Alex Caruso is on his way back. Billy Donovan told reporters that the Bulls defensive ace is cleared for contact and if you forgot how good he is, and what he means to the Bulls defense, allow me to remind you.
Caruso is out here defending everyone from Steph Curry to Giannis Antetokounmpo and straight up taking their cookies. He’s a wizard at keeping shifty ball handlers in front of him, and has no problem sucking up the air space in front of bigger wings.
Point-of-attack pressure and forcing turnovers was a foundational piece of the Bulls identity before Caruso went down. He played two games in mid-January, but has effectively been out (first Covid, then wrist) since December 20th, and during that time, the Bulls defensive rating has dropped from 10th to 23rd.
Isolating this even further, the Bulls defensive rating with Caruso on the floor is 102. Without him, it drops to 114.4. Perspective here is that the league leading Celtics defensive rating is 105.6, while the Blazers and Kings share the 28th worst defensive rating at 114.5.
The on/off numbers are a great indicator of the team’s success with and without Caruso, but the individual catchall metrics love him too. Usually guards don’t rate as well in these formulas because big-man defense is generally more valuable, but Caruso is the exception to the rule. He’s third in each of the three defensive RAPTOR metrics over at 538: defensive box score, defensive on/off and defensive WAR. He’s fourth in defensive EPM and first among guards in BBall-Index.com’s defensive-LEBRON
There is a lot of noise here given all the injuries and lineup machinations over the course of the season, but in short, Caruso is an elite defense unto himself.
Let’s dig into it:
Caruso, the pressure-cooker
The Bulls defense is constructed differently than others around the NBA. Whereas Warriors rely on Draymond Green to defend everything five steps ahead and Jazz have Rudy Gobert to gobble up shots at the rim, the Bulls rely on their point-of-attack ball pressure.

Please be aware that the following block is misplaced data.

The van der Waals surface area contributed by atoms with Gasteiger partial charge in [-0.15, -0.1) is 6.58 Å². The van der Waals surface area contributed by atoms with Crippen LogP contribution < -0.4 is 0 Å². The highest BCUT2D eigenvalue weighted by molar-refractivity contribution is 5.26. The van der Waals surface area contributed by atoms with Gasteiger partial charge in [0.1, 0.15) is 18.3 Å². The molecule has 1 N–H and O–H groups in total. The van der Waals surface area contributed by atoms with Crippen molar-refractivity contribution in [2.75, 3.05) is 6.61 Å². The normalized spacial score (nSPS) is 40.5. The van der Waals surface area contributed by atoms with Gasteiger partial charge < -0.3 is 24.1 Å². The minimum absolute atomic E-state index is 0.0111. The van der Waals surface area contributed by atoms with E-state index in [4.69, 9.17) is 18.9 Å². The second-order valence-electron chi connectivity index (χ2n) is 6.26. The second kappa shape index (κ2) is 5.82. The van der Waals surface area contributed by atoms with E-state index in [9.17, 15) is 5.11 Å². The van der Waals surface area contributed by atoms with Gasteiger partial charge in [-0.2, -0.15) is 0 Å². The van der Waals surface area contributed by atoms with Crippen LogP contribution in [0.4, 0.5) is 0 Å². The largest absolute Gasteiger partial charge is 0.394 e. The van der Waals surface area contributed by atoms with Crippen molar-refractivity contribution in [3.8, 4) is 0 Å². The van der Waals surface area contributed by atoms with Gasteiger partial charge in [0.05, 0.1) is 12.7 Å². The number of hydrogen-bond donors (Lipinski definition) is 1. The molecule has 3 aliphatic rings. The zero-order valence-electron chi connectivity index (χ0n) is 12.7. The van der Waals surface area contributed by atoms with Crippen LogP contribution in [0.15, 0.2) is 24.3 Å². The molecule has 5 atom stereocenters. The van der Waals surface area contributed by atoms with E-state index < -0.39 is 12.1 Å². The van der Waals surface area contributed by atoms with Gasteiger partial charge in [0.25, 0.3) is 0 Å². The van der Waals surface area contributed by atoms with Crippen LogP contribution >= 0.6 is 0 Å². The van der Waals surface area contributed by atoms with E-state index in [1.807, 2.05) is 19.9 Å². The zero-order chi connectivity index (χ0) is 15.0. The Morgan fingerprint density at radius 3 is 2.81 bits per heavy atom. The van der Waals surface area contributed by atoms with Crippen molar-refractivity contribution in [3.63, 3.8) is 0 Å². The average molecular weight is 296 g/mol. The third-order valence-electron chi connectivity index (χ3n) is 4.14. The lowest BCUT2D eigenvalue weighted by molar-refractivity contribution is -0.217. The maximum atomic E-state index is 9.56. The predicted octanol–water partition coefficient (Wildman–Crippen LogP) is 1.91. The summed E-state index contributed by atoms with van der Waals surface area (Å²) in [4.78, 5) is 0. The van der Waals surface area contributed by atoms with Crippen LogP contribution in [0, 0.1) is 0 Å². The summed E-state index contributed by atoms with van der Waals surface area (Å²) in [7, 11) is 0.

Caruso funnels the handler to the help, and Vucevic has to contain both the ball handler and his own man.
The opponent is now in a two-on-one advantage situation, so the guard defender needs to get back as quick as possible.
Here’s what it looks like when Caruso is on the floor:
Here’s what it looked like last night:
Despite doing an admirable job as the lone stand in for this role, Dosunmu gets stuck on the screen. Vucevic has to guard two at once, which is basically guarding neither.
Neither Bull is “at fault” on this play; more often than not, the point-of-attack defender doesn’t get over the screen cleanly. It just speaks to how good Caruso is at blowing up these high-screen actions. Even though Dosunmu and Vucevic do what they are supposed to, Vucevic looks bad.
The Bulls can only feasibly use drop coverage with Vucevic at center, so the help needs to be on point. Caruso is always on point. When he’s on the court Vucevic rarely has to guard two at once. That’s how a guard makes you a great defense.
Anticipation and recovery
Caruso has an unlimited motor. But he’s not just a pest for the sake of being a pest — he is cerebral in the way he navigates screens. Even if he does get stuck, he has incredible timing and contesting when he’s on the defenders back.
This is a pretty unique skill in the NBA. There are players who slide over from the help side to protect the rim or even time shots as drop cover bigs. But very few players can pull off the Ginobili block with this kind of regularity.
There’s a great video over at Bleacher Report of Caruso breaking down his game and how his awareness of everything that’s going on helps him anticipate the play and jump lanes for steals.
Caruso is the absolute king at jumping these handoffs. His timing is spot-on. He is active when most defenders would back off. He takes risks and they usually pay off.
Building a good defense around guard-play is a rarity in the NBA. Caruso is so timely, aggressive and daring, he gives Bulls have a real opportunity to shoot back up the rankings. The Bulls should start looking a lot more like the world-beating team they were in November and hit their stride heading into the playoffs.